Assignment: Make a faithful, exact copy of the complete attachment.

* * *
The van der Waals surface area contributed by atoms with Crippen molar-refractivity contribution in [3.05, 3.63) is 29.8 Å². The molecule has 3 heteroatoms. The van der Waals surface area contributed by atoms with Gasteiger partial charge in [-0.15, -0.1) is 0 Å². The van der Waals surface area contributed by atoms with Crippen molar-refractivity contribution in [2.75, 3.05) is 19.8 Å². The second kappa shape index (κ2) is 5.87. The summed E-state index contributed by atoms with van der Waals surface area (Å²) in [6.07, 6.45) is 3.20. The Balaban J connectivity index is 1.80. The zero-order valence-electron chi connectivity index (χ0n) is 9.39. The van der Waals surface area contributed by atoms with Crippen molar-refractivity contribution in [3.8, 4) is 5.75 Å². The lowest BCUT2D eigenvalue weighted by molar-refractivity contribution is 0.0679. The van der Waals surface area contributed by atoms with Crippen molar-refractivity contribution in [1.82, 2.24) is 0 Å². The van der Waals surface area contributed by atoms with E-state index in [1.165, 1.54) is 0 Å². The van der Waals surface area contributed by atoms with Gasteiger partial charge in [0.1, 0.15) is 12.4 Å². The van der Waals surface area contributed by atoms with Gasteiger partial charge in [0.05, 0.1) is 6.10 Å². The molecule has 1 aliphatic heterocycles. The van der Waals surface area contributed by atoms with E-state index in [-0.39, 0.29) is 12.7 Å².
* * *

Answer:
The van der Waals surface area contributed by atoms with Crippen molar-refractivity contribution in [3.05, 3.63) is 29.8 Å². The molecule has 3 heteroatoms. The van der Waals surface area contributed by atoms with Gasteiger partial charge in [-0.15, -0.1) is 0 Å². The van der Waals surface area contributed by atoms with Crippen molar-refractivity contribution in [2.75, 3.05) is 19.8 Å². The second kappa shape index (κ2) is 5.87. The summed E-state index contributed by atoms with van der Waals surface area (Å²) in [6.07, 6.45) is 3.20. The Balaban J connectivity index is 1.80. The zero-order valence-electron chi connectivity index (χ0n) is 9.39. The van der Waals surface area contributed by atoms with Crippen molar-refractivity contribution in [3.8, 4) is 5.75 Å². The lowest BCUT2D eigenvalue weighted by molar-refractivity contribution is 0.0679. The van der Waals surface area contributed by atoms with Crippen molar-refractivity contribution in [1.82, 2.24) is 0 Å². The van der Waals surface area contributed by atoms with E-state index in [1.165, 1.54) is 0 Å². The van der Waals surface area contributed by atoms with Gasteiger partial charge in [0.1, 0.15) is 12.4 Å². The van der Waals surface area contributed by atoms with Gasteiger partial charge in [0.05, 0.1) is 6.10 Å². The molecule has 1 aliphatic heterocycles. The van der Waals surface area contributed by atoms with E-state index in [-0.39, 0.29) is 12.7 Å².